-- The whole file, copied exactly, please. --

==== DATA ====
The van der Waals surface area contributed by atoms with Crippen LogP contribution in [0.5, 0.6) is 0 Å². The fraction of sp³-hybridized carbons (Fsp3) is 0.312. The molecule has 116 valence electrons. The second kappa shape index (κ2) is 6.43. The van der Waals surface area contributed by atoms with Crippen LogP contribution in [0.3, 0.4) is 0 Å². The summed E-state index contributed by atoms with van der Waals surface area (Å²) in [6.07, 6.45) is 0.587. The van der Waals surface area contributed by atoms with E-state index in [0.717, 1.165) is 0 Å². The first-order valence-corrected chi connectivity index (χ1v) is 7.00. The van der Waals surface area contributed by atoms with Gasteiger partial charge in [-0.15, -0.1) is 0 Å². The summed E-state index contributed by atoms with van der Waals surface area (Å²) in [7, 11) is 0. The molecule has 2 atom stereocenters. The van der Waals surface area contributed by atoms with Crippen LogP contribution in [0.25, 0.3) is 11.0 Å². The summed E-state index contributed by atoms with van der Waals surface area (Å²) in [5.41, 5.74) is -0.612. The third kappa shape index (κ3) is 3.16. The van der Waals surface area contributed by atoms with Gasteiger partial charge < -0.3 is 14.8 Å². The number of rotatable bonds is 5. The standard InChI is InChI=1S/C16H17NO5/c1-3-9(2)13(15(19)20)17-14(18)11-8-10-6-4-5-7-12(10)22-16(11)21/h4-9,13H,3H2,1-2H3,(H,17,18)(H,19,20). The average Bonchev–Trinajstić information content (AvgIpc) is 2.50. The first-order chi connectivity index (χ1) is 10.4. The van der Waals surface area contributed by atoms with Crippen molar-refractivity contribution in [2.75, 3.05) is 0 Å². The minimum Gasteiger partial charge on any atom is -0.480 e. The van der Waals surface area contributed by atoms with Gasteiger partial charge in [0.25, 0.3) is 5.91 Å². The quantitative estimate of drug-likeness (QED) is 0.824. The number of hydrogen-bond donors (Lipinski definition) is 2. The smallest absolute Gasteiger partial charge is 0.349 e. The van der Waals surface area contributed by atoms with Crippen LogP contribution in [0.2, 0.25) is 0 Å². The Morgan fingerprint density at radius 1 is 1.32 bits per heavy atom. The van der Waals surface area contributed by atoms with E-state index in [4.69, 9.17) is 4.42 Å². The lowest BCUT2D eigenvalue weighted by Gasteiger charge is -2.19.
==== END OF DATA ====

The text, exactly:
The van der Waals surface area contributed by atoms with Crippen LogP contribution in [0.5, 0.6) is 0 Å². The fraction of sp³-hybridized carbons (Fsp3) is 0.312. The molecule has 116 valence electrons. The second kappa shape index (κ2) is 6.43. The van der Waals surface area contributed by atoms with Crippen LogP contribution in [0.3, 0.4) is 0 Å². The summed E-state index contributed by atoms with van der Waals surface area (Å²) in [6.07, 6.45) is 0.587. The van der Waals surface area contributed by atoms with E-state index in [0.717, 1.165) is 0 Å². The first-order valence-corrected chi connectivity index (χ1v) is 7.00. The van der Waals surface area contributed by atoms with Gasteiger partial charge in [-0.15, -0.1) is 0 Å². The summed E-state index contributed by atoms with van der Waals surface area (Å²) in [7, 11) is 0. The molecule has 2 atom stereocenters. The van der Waals surface area contributed by atoms with Crippen LogP contribution in [0.25, 0.3) is 11.0 Å². The summed E-state index contributed by atoms with van der Waals surface area (Å²) in [5.41, 5.74) is -0.612. The third kappa shape index (κ3) is 3.16. The van der Waals surface area contributed by atoms with Gasteiger partial charge < -0.3 is 14.8 Å². The number of rotatable bonds is 5. The standard InChI is InChI=1S/C16H17NO5/c1-3-9(2)13(15(19)20)17-14(18)11-8-10-6-4-5-7-12(10)22-16(11)21/h4-9,13H,3H2,1-2H3,(H,17,18)(H,19,20). The average Bonchev–Trinajstić information content (AvgIpc) is 2.50. The first-order chi connectivity index (χ1) is 10.4. The van der Waals surface area contributed by atoms with Crippen molar-refractivity contribution in [2.75, 3.05) is 0 Å². The minimum Gasteiger partial charge on any atom is -0.480 e. The van der Waals surface area contributed by atoms with Gasteiger partial charge in [0.25, 0.3) is 5.91 Å². The quantitative estimate of drug-likeness (QED) is 0.824. The number of hydrogen-bond donors (Lipinski definition) is 2. The smallest absolute Gasteiger partial charge is 0.349 e. The van der Waals surface area contributed by atoms with Crippen LogP contribution in [0.2, 0.25) is 0 Å². The Morgan fingerprint density at radius 1 is 1.32 bits per heavy atom. The van der Waals surface area contributed by atoms with E-state index in [4.69, 9.17) is 4.42 Å². The lowest BCUT2D eigenvalue weighted by Gasteiger charge is -2.19.